Web Extra Monday, May 10, 2004

Editor's note: A shorter version of this article appeared in the June print issue of Geotimes.

Big impact for a small Moon mineral

Without an atmosphere to protect them, planets, moons and other orbiting bodies are open to all manner of assault — from the impact of a kilometer-wide rock to the steady barrage of high-energy protons from the solar wind. Even the smallest fragments of space debris can inflict damage. And when micrometeorites are traveling at speeds over 100,000 kilometers per hour, the force can be dramatic.

Now researchers have identified a new mineral from the moon that may have been produced during such a micrometeorite attack. Dubbed hapkeite, the crystalline material made of iron and silicon reveals new details about space weathering processes and may help researchers better understand remote observations of the moon and its brethren.

Scientists have discovered a new mineral from the Moon, which they have named hapkeite. Shown here in the center (white), hapkeite is a crystalline material made of iron and silicon. Photo courtesy of Larry Taylor.

Researchers at the University of Tennessee in Knoxville, working with colleagues at the Carnegie Institution of Washington and the Vernadsky Institute in Russia, identified the mineral within a meteorite recently discovered in the Dhofar region of Oman. Led by Mahesh Anand, the team proposes in the May 4 Proceedings of the National Academy of Sciences that hapkeite forms when small volumes of lunar soil melt and various elements vaporize, during micrometeorite impacts. Although the ultimate temperature at impact is unknown, the researchers believe the value far exceeds 2,000 degrees Celsius.

"With such high velocities, even a minute mass of particle turns into a real high-powered kinetic projectile," says Larry Taylor, petrology professor at the University of Tennessee in Knoxville and co-author on the study, funded by NASA and a Russian Foundation for Basic Research Grant. As the iron- and silicon-rich vapor cools, the mineral assembles atom by atom. The unique nature of the iron and silicon mix allow the mineral phase to form instead of quenching into glass, the usual product from similar melting events.

This melting-vaporization-deposition process is unlike those found on our present-day Earth, and the only comparable phenomenon is the creation of unusual compounds during the instantaneous energy release from intense lightning strikes. The resulting fulgurites yield some iron-silicon compounds (usually in glasses). Until the discovery of hapkeite, researchers had only seen such a structure as a synthetic phase created in the laboratory.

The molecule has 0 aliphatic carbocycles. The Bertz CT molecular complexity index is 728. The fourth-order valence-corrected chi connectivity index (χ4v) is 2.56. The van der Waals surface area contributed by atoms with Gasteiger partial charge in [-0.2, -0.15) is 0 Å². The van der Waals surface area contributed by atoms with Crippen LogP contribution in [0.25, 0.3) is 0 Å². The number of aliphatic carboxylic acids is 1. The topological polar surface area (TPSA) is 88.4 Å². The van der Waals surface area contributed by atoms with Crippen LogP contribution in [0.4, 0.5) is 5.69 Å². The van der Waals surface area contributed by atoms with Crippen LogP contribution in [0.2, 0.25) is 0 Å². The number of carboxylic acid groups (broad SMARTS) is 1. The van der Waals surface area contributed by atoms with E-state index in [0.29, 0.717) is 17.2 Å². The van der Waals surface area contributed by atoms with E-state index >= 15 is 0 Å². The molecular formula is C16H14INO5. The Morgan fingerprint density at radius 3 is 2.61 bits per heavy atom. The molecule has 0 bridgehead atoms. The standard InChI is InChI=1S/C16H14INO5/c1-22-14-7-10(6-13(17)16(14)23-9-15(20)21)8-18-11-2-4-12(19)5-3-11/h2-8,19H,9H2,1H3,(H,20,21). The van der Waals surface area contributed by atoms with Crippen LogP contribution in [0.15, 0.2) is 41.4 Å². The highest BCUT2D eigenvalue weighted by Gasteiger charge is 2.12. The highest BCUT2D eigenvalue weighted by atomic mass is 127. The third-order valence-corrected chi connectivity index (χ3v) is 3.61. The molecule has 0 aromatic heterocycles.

Planetary geologists strive to understand details of space weathering because many remote-sensing studies of planetary chemistry and mineralogy rely on the spectra of light reflecting off of planetary body surfaces; the nature of the body's surface affects the spectral signatures.

"Investigating the cause for the formation of this mineral sheds light on the importance of the high-temperature vaporization process that accompanies micrometeorite impacts," Taylor says. "Hapkeite helps us to better understand the space-weathering processes that occur on the Moon and on all airless bodies."

However, hapkeite is still rare, says Allan Treiman, Senior Staff Scientist at the Lunar and Planetary Institute in Houston, Texas. He says he would like to see additional research before drawing conclusions about the formation process and the impact of the mineral on spectra. "The hapkeite was found in this meteorite fragment but has not yet been seen in lunar soil samples, so it seems that the mineral is probably rare." Without more data, he says that it would be a"big jump to get from these samples to reflectance data."

The researchers named hapkeite in honor of Professor Bruce Hapke, a University of Pittsburgh planetary geologist. Nearly three decades ago, Hapke predicted the presence of vapor-deposited coatings on lunar soil grains and the effect these minute grains might have on lunar reflectance spectra.

Joshua Chamot
Geotimes contributing writer

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